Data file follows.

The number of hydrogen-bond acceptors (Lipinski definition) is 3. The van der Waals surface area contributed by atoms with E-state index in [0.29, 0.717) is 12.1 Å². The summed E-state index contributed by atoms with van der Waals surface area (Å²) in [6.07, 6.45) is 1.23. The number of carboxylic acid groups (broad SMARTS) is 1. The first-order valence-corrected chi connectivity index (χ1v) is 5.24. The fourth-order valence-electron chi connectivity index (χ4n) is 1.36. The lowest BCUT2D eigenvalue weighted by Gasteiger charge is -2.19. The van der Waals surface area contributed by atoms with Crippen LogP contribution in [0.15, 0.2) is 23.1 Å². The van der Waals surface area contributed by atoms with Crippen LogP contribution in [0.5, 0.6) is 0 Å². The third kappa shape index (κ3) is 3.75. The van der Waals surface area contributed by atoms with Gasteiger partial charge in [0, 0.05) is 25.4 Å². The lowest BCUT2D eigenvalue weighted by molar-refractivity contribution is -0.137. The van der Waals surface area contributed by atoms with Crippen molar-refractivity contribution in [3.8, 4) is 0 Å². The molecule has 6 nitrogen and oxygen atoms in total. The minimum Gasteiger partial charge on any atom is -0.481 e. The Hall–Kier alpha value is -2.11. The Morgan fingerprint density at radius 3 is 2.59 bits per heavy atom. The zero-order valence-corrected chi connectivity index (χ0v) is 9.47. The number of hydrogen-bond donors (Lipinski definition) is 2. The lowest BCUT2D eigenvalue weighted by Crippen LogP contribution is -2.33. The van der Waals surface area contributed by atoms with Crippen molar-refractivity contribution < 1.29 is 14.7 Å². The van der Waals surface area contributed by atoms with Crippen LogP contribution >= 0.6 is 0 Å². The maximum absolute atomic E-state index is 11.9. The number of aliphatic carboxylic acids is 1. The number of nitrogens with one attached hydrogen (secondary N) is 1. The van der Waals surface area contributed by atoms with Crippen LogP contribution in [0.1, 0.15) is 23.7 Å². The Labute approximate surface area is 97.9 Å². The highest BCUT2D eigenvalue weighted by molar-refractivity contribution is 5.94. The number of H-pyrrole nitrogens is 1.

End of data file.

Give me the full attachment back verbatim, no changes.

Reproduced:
The number of hydrogen-bond acceptors (Lipinski definition) is 3. The van der Waals surface area contributed by atoms with E-state index in [0.29, 0.717) is 12.1 Å². The summed E-state index contributed by atoms with van der Waals surface area (Å²) in [6.07, 6.45) is 1.23. The number of carboxylic acid groups (broad SMARTS) is 1. The first-order valence-corrected chi connectivity index (χ1v) is 5.24. The fourth-order valence-electron chi connectivity index (χ4n) is 1.36. The lowest BCUT2D eigenvalue weighted by Gasteiger charge is -2.19. The van der Waals surface area contributed by atoms with Crippen LogP contribution in [0.15, 0.2) is 23.1 Å². The van der Waals surface area contributed by atoms with Crippen LogP contribution in [0.5, 0.6) is 0 Å². The third kappa shape index (κ3) is 3.75. The van der Waals surface area contributed by atoms with Gasteiger partial charge in [0, 0.05) is 25.4 Å². The lowest BCUT2D eigenvalue weighted by molar-refractivity contribution is -0.137. The van der Waals surface area contributed by atoms with Crippen molar-refractivity contribution in [3.8, 4) is 0 Å². The molecule has 6 nitrogen and oxygen atoms in total. The minimum Gasteiger partial charge on any atom is -0.481 e. The Hall–Kier alpha value is -2.11. The Morgan fingerprint density at radius 3 is 2.59 bits per heavy atom. The zero-order valence-corrected chi connectivity index (χ0v) is 9.47. The number of hydrogen-bond donors (Lipinski definition) is 2. The lowest BCUT2D eigenvalue weighted by Crippen LogP contribution is -2.33. The van der Waals surface area contributed by atoms with Crippen molar-refractivity contribution < 1.29 is 14.7 Å². The van der Waals surface area contributed by atoms with Crippen LogP contribution >= 0.6 is 0 Å². The maximum absolute atomic E-state index is 11.9. The number of aliphatic carboxylic acids is 1. The number of nitrogens with one attached hydrogen (secondary N) is 1. The van der Waals surface area contributed by atoms with Crippen LogP contribution in [0.1, 0.15) is 23.7 Å². The Labute approximate surface area is 97.9 Å². The highest BCUT2D eigenvalue weighted by molar-refractivity contribution is 5.94. The number of H-pyrrole nitrogens is 1.